Sunday, March 26, 2006

Violence and visions of America

Via RSR, we learn that US Marshals protected Judge Jones last Christmas. He wrote a careful and reasoned analysis of the ways in which IDC is not science and is religious, and for this, some people apparently felt that it was their Christian duty to threaten him. Marshals wouldn't say that any single message stood out as a threat, but the general tenor made them feel the need to protect him. "We're going to get a judge hurt," Judge Jones worried.

Too many people think that the solution to a problem is violence. I know that this is a trite comment, but as Kansas passes concealed carry legislation, it's a point that's on my mind. Everyone has a story of a meaningless act of public rudeness which actually or nearly turned violent. We've all seen examples, whether in person or on the news, of people who don't know how to handle themselves when things don't go their way.

We saw it with Paul Mirecki last fall. A couple hoodlums couldn't distinguish between a battle of ideas and beating a man on a rural road.

Long-time readers may remember our discussion of Larry Pratt and his advocacy of Guatemalan-style death squads, an idea that germinated into the militia movement. After surveying the death squads in Guatemala and the Philippines, he approvingly writes of them:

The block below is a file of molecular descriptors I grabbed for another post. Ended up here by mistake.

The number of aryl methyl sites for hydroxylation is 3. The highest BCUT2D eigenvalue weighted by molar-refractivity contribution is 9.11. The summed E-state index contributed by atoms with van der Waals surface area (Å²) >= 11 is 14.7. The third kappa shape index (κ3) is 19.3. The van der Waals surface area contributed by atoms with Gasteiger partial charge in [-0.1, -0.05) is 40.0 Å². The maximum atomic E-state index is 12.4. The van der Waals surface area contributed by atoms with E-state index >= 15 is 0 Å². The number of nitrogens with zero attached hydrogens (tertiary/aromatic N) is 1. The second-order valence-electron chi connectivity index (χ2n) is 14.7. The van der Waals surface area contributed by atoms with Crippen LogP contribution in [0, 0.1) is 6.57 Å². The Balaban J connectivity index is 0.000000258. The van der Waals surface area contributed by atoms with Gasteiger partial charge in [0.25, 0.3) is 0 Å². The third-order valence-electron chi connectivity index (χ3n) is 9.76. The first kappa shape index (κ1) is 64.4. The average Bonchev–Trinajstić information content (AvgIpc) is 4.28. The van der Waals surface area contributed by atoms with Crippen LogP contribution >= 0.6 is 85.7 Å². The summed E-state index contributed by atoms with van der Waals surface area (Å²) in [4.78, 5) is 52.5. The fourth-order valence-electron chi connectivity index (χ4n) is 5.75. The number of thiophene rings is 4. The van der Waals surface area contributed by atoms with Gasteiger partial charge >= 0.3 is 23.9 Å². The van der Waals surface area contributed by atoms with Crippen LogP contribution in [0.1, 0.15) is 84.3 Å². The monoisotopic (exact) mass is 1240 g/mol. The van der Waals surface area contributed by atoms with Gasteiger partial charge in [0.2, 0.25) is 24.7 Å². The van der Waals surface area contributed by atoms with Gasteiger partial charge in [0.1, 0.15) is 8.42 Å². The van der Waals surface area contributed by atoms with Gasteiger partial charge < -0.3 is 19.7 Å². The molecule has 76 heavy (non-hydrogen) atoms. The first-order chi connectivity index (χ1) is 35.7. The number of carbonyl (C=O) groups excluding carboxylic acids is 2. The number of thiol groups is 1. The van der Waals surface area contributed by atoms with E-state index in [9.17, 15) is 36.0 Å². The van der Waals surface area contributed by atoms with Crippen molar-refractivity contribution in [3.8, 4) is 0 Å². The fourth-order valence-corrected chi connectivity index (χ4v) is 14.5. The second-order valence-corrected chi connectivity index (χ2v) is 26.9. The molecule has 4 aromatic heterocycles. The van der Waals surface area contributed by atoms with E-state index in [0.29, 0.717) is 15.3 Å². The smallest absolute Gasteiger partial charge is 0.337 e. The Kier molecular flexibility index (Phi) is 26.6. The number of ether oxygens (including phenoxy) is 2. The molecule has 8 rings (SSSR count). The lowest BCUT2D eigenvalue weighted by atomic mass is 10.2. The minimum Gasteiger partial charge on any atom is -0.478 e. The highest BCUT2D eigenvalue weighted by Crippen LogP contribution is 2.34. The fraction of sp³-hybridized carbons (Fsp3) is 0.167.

What genocide had not been able to accomplish for years and years, cooperation with an armed people brought peace within months.
Would it not be worth trying the same thing in our violence-torn cities?
This sort of fetishization of violence leads to no good. The State Department, reviewing that era in Guatemala, wrote:

Guatemala is a violent society. The conscious acceptance and use of violence as an instrument of politics contribute to the extraordinary levels of murder, kidnapping and disappearances. …At first security forces utilized kidnappings to intimidate the left and to convince potential guerrilla supporters to remain neutral. Kidnappings of rural social workers, medical personnel, and campesinos became common between 1979-83. Often innocent victims were accused of being insurgents by military commissioners,. other village leaders, an individual's personal enemies or business competitors. Many of these accused would soon joun the ranks of the disappeared.…

The purpose of the disappearances – to intimidate the left from involvement in politics – was to become one of the principal goals of such tactics by government agents and paramilitary groups linked with right wing political parties.
I fear that the violence and threats directed at judges may be a first step toward Larry Pratt's America.

Thomas Jefferson famously said that "the price of liberty is eternal vigilance," and that's as true of our age as it was of his.